PESHAWAR: The Afghan Taliban movement has announced the arrest of the chowkidar of the mosque as the main suspect in the bomb explosion on Friday in Kuchlak, Balochistan in which Hafiz Ahmadullah,...
PESHAWAR: The Afghan Taliban movement has announced the arrest of the chowkidar of the mosque as the main suspect in the bomb explosion on Friday in Kuchlak, Balochistan in which Hafiz Ahmadullah, the younger brother of Taliban supreme leader Shaikh Haibatullah Akhundzada, was killed.
In an audio message, an unidentified Taliban member congratulated his colleagues while announcing the arrest of the accused chowkidar (guard) of the mosque at the Khairul Madaris seminary in Qasim Killay in Kuchlak area near Quetta. He held him responsible for the bomb explosion that caused the death of Hafiz Ahmadullah. He didn’t identify the chowkidar.
It appears the chowkidar was an Afghan national. The Taliban group normally employs Afghans after carrying out background security checks on them. However, the group has erred in the past as well in the selection of guards and aides. In one known case, the security guards of leading Taliban military commander Mulla Dadullah, were apprehended by the Taliban investigators, tried and executed after being found involved in Dadullah’s killing in Helmand province in May 2007.
The rival Afghan Taliban faction led by Mulla Mohammad Rasool had earlier claimed responsibility for the attack through its controversial spokesman, Mulla Abdul Mannan Niazi. His claim was quickly dismissed as he had wrongly claimed it was a suicide attack.
According to the Quetta Police head Abdul Razzaq Cheema, an explosive time device was planted under the wooden chair of the peshimam of the mosque and the explosion was triggered when he was delivering the Friday prayers sermon. Neither police officials nor eyewitnesses mentioned the presence of any suicide bomber at the time of the explosion.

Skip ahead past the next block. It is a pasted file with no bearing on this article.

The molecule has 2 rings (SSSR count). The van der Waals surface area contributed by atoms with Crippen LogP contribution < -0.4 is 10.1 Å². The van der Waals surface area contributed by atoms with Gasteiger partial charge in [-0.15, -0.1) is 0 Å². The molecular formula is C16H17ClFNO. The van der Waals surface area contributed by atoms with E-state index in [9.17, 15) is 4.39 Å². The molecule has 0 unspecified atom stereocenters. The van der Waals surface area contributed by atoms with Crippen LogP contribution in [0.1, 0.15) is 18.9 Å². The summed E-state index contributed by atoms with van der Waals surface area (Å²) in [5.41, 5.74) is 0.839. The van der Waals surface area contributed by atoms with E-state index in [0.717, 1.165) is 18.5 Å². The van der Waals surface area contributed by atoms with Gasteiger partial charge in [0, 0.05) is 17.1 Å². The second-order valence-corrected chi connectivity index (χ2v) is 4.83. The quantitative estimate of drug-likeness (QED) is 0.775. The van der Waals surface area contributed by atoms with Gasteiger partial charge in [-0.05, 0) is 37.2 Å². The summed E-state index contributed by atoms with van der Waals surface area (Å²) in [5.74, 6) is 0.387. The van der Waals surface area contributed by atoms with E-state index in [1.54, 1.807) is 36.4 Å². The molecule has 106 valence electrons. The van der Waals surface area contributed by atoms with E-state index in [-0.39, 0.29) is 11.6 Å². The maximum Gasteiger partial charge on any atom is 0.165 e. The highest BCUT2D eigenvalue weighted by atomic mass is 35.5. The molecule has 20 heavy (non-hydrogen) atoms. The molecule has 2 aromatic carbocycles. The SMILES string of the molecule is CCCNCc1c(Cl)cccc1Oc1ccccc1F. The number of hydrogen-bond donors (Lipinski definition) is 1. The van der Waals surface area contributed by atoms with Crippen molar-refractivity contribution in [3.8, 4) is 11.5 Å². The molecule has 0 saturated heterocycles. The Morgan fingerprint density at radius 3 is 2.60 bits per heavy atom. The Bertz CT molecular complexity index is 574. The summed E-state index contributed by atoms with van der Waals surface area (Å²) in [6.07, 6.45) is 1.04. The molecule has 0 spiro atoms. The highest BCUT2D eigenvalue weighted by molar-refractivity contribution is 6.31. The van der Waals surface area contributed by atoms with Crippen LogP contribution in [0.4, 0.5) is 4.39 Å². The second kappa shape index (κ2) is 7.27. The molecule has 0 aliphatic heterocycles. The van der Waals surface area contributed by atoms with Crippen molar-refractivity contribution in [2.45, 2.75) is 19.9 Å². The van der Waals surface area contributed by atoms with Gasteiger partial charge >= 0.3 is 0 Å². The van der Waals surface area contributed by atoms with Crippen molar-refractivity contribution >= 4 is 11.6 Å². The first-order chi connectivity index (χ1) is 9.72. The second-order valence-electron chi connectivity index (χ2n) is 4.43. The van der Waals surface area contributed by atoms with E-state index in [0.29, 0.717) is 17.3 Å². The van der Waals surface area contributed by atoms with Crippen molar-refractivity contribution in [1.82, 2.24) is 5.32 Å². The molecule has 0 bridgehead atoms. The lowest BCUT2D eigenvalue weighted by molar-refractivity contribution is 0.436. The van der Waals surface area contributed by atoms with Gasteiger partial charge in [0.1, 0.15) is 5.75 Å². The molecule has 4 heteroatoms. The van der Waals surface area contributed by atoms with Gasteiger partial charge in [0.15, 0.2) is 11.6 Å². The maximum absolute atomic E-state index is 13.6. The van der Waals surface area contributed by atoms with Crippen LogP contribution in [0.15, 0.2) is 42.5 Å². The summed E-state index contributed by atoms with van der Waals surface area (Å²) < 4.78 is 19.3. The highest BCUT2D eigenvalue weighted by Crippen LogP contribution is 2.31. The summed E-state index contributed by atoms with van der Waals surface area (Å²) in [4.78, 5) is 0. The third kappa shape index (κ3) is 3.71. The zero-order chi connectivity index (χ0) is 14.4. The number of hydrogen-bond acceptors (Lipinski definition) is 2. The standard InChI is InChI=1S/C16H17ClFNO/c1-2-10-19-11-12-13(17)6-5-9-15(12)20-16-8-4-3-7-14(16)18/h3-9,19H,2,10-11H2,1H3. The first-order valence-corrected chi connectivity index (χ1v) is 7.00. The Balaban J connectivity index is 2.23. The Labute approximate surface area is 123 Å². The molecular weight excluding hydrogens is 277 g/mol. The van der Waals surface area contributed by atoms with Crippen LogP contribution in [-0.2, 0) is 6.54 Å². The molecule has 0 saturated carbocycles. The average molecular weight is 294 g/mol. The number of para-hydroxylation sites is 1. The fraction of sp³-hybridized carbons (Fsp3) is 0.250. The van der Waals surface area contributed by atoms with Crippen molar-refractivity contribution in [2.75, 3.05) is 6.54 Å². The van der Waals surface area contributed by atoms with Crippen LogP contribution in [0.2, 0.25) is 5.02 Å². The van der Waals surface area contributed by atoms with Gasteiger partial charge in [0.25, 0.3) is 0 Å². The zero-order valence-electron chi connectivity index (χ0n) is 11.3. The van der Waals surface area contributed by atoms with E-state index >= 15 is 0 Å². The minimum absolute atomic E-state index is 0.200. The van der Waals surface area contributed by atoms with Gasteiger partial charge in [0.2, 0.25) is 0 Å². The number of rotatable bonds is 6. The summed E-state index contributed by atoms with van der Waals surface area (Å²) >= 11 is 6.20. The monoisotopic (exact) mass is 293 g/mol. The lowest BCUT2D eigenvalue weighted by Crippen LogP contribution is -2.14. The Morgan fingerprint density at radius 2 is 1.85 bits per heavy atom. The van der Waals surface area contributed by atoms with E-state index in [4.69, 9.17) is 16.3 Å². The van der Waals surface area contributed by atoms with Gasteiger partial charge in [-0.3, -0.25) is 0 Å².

Mulla Niazi’s claim was also rejected by members of his own small faction based in Pakistan. They said Niazi is used to making such baseless claims. Some of them pointed out that Niazi was close to the Afghan government and has been to Kabul a number of times.
Subsequently, the Mula Rasool faction issued a formal statement through its acting head Mulla Abdur Rauf to condemn the explosion and describe those killed as martyrs. Without naming Niazi, it said the claim of responsibility made by this person was his personal opinion and didn’t reflect their faction’s view.
Prior to Niazi’s claim, news reports had come from Kabul claiming that the bomb explosion in the mosque was due to the internal Taliban rivalries. Niazi’s claim was apparently meant to reinforce this perception.
Mulla Rasool, who formed his faction after refusing to recognize the selection of Mulla Akhtar Mohammad Mansoor as the Taliban leader in May 2015 after the death of the movement’s founder Mulla Mohammad Omar, is in Pakistan’s custody since then.
The Quetta Police had said four people were killed and 25 wounded in the attack. Other reports mentioned five or even 11 deaths. Almost all the dead and injured were stated to be Afghan nationals who supported the Taliban.
Hafiz Ahmadullah, who headed the madrassa and was the peshimam of the adjacent mosque, had replaced Shaikh Haibatullah Akhundzada when the latter was appointed the ameer of the Afghan Taliban movement following the killing of Mulla Akhtar Mohammad Mansoor in a US drone strike in Chaghi district in Balochistan in May 2016 when he was returning in a car after a visit Iran. Haibatullah Akhundzada has reportedly gone underground and is accessible to a select group of Taliban members.
There is no evidence that Haibatullah Akhundzada was the target of the terrorist attack at the mosque in Kuchlak because Taliban sources said he hasn’t visited the madrassa in years. The target was obviously his brother Hafiz Ahmadullah as the explosives were placed under the wooden chair where he used to deliver the Friday sermon. There were also unconfirmed reports that Hafiz Ahmadullah’s son and a nephew were wounded in the explosion. Haibatullah Akhundzada lived in relative obscurity and used to teach at the madrassa in Kuchlak and serve as the peshimam for years before he became the supreme leader of the Taliban.